Architeuthis Walks on Land is Amy Cimini and Katherine Young.

By Larry Murray

It’s a bit like beauty and the beast. One is a soloist known for her elegance, grace and precise interpretation of contemporary composition. The other is a fearsome duo, known for their raw improvisational encounters with the extreme ranges of their instruments.

Conventional wisdom tells us that the two should repel one another, forcing both performers and their respective audience back into the safe disciplinary niche from whence they came. But the magic of this fable is that opposites attract and what contrasts also complements. On Saturday (April 25) at 8pm, this premise will be put to the musical test in Studio 2 at EMPAC at RPI in Troy, where Architeuthis Walks on Land will share the stage with Miranda Cuckson.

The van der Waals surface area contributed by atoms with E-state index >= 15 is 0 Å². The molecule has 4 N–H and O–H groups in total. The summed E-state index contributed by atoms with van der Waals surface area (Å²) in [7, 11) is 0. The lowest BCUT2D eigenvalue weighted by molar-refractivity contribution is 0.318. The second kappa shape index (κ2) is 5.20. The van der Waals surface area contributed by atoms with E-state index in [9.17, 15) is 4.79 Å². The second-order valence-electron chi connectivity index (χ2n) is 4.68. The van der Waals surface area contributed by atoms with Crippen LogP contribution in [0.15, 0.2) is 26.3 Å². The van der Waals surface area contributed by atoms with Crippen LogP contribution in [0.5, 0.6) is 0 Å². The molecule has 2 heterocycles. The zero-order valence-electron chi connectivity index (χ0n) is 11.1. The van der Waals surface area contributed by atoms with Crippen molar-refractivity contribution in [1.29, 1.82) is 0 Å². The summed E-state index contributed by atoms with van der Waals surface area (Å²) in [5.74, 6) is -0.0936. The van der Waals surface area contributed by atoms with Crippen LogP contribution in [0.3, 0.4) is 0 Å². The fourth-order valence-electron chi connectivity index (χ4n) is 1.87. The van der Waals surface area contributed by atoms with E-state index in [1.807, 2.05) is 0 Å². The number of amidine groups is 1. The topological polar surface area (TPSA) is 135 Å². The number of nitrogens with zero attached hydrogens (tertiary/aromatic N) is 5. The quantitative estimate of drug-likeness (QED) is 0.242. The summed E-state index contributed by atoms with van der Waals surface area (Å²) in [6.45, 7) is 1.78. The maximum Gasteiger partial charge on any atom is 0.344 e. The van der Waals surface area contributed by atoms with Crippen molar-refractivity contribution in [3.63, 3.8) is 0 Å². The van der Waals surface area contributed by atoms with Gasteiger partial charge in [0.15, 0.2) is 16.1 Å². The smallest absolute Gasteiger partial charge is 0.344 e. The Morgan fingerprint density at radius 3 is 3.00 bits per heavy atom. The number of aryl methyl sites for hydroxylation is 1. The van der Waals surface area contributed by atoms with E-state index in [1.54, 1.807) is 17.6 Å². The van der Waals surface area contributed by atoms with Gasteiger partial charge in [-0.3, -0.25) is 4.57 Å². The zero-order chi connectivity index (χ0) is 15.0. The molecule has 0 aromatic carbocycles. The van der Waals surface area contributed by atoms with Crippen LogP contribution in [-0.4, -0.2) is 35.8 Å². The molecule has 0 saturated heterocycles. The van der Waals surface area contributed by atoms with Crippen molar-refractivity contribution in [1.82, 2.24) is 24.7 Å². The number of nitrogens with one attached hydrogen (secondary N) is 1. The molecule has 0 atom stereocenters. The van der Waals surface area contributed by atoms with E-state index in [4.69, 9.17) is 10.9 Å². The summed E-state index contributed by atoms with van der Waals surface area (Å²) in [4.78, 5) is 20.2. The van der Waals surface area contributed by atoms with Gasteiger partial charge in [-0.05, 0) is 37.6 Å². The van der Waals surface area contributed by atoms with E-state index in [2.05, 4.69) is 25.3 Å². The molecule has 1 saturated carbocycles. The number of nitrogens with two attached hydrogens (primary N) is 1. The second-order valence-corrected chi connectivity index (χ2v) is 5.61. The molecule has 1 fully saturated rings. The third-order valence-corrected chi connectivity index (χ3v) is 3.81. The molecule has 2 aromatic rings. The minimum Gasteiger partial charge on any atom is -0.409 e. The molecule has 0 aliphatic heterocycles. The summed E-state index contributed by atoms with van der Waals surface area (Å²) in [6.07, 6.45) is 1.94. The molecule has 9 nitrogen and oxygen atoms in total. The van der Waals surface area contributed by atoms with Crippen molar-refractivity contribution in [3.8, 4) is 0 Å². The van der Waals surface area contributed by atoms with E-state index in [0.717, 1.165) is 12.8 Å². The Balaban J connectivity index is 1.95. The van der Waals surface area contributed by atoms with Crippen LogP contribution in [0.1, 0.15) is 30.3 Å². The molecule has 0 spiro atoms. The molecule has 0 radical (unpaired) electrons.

The viola and bassoon are not typically brandished in the pursuit of free improvisation and noise, but the duo Architeuthis Walks on Land brings fierceness and energy to these typically “orchestral” instruments. By way of extended techniques, bass amplification and rich textures, Amy Cimini and Katherine Young create a space where composition, indeterminacy and immediacy intersect.

Click to read the rest at Berkshire on Stage.

DD Dorvillier’s “Extra Shapes” at EMPAC Combines Sound, Light & Dance – But Doesn’t Blend [Berkshire on Stage]

Tuesday, March 17th, 2015
Dance at RPI’s EMPAC in Troy, New York.

Dance @ EMPAC at RPI in Troy